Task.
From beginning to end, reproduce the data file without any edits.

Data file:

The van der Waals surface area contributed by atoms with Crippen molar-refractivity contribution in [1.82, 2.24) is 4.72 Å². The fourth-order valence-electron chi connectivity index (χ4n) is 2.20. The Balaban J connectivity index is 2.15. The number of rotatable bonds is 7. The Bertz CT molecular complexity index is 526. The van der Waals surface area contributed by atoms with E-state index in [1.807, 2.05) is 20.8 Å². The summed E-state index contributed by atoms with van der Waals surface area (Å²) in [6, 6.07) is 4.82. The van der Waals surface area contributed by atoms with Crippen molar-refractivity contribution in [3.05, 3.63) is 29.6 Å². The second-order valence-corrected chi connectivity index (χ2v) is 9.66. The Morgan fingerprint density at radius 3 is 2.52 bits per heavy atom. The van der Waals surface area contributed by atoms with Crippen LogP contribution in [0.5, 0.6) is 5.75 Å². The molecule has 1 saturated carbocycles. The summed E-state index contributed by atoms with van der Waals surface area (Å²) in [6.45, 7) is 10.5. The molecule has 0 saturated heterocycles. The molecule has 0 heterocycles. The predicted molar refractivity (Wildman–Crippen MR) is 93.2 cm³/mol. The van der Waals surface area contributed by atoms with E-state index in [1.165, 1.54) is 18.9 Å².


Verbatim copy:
The van der Waals surface area contributed by atoms with Crippen molar-refractivity contribution in [1.82, 2.24) is 4.72 Å². The fourth-order valence-electron chi connectivity index (χ4n) is 2.20. The Balaban J connectivity index is 2.15. The number of rotatable bonds is 7. The Bertz CT molecular complexity index is 526. The van der Waals surface area contributed by atoms with E-state index in [1.807, 2.05) is 20.8 Å². The summed E-state index contributed by atoms with van der Waals surface area (Å²) in [6, 6.07) is 4.82. The van der Waals surface area contributed by atoms with Crippen molar-refractivity contribution in [3.05, 3.63) is 29.6 Å². The second-order valence-corrected chi connectivity index (χ2v) is 9.66. The Morgan fingerprint density at radius 3 is 2.52 bits per heavy atom. The van der Waals surface area contributed by atoms with Crippen LogP contribution in [0.5, 0.6) is 5.75 Å². The molecule has 1 saturated carbocycles. The summed E-state index contributed by atoms with van der Waals surface area (Å²) in [6.45, 7) is 10.5. The molecule has 0 saturated heterocycles. The molecule has 0 heterocycles. The predicted molar refractivity (Wildman–Crippen MR) is 93.2 cm³/mol. The van der Waals surface area contributed by atoms with E-state index in [1.165, 1.54) is 18.9 Å².